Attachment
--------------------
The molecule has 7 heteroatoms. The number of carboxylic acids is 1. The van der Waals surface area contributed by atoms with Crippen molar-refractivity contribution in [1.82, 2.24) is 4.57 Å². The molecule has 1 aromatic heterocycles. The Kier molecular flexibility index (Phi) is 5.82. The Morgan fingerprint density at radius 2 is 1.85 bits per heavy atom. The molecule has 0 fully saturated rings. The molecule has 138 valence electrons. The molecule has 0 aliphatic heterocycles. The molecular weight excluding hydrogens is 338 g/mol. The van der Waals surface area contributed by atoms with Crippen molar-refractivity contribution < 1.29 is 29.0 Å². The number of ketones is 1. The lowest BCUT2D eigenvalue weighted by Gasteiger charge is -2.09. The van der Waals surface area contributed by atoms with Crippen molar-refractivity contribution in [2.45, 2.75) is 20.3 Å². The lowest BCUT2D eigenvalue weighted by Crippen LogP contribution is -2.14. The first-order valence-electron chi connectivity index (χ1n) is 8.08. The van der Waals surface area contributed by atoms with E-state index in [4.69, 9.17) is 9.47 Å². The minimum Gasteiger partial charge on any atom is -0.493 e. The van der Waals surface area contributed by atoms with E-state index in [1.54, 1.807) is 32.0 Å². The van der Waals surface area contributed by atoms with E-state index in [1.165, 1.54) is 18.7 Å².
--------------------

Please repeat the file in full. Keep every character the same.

The molecule has 7 heteroatoms. The number of carboxylic acids is 1. The van der Waals surface area contributed by atoms with Crippen molar-refractivity contribution in [1.82, 2.24) is 4.57 Å². The molecule has 1 aromatic heterocycles. The Kier molecular flexibility index (Phi) is 5.82. The Morgan fingerprint density at radius 2 is 1.85 bits per heavy atom. The molecule has 0 fully saturated rings. The molecule has 138 valence electrons. The molecule has 0 aliphatic heterocycles. The molecular weight excluding hydrogens is 338 g/mol. The van der Waals surface area contributed by atoms with Crippen molar-refractivity contribution < 1.29 is 29.0 Å². The number of ketones is 1. The lowest BCUT2D eigenvalue weighted by Gasteiger charge is -2.09. The van der Waals surface area contributed by atoms with Crippen molar-refractivity contribution in [2.45, 2.75) is 20.3 Å². The lowest BCUT2D eigenvalue weighted by Crippen LogP contribution is -2.14. The first-order valence-electron chi connectivity index (χ1n) is 8.08. The van der Waals surface area contributed by atoms with E-state index in [4.69, 9.17) is 9.47 Å². The minimum Gasteiger partial charge on any atom is -0.493 e. The van der Waals surface area contributed by atoms with E-state index in [1.54, 1.807) is 32.0 Å². The van der Waals surface area contributed by atoms with E-state index in [1.165, 1.54) is 18.7 Å².